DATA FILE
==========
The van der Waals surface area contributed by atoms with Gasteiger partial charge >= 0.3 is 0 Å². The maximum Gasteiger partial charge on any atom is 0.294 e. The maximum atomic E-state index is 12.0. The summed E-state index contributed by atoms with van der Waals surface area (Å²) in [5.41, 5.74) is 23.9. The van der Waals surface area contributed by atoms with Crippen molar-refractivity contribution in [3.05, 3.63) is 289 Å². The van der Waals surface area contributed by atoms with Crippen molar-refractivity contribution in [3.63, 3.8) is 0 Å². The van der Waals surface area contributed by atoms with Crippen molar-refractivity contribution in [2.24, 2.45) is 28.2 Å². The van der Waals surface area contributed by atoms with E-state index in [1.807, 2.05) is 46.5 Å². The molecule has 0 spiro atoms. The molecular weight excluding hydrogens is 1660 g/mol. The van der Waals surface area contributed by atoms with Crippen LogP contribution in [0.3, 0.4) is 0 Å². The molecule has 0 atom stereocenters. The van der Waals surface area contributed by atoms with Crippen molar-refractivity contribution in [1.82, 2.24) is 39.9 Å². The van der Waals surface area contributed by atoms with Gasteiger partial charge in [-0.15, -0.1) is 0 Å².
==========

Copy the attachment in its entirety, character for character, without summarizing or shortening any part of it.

The van der Waals surface area contributed by atoms with Gasteiger partial charge >= 0.3 is 0 Å². The maximum Gasteiger partial charge on any atom is 0.294 e. The maximum atomic E-state index is 12.0. The summed E-state index contributed by atoms with van der Waals surface area (Å²) in [5.41, 5.74) is 23.9. The van der Waals surface area contributed by atoms with Crippen molar-refractivity contribution in [3.05, 3.63) is 289 Å². The van der Waals surface area contributed by atoms with Crippen molar-refractivity contribution in [3.63, 3.8) is 0 Å². The van der Waals surface area contributed by atoms with Crippen molar-refractivity contribution in [2.24, 2.45) is 28.2 Å². The van der Waals surface area contributed by atoms with E-state index in [1.807, 2.05) is 46.5 Å². The molecule has 0 spiro atoms. The molecular weight excluding hydrogens is 1660 g/mol. The van der Waals surface area contributed by atoms with Crippen LogP contribution in [0.3, 0.4) is 0 Å². The molecule has 0 atom stereocenters. The van der Waals surface area contributed by atoms with Crippen molar-refractivity contribution in [1.82, 2.24) is 39.9 Å². The van der Waals surface area contributed by atoms with Gasteiger partial charge in [-0.15, -0.1) is 0 Å².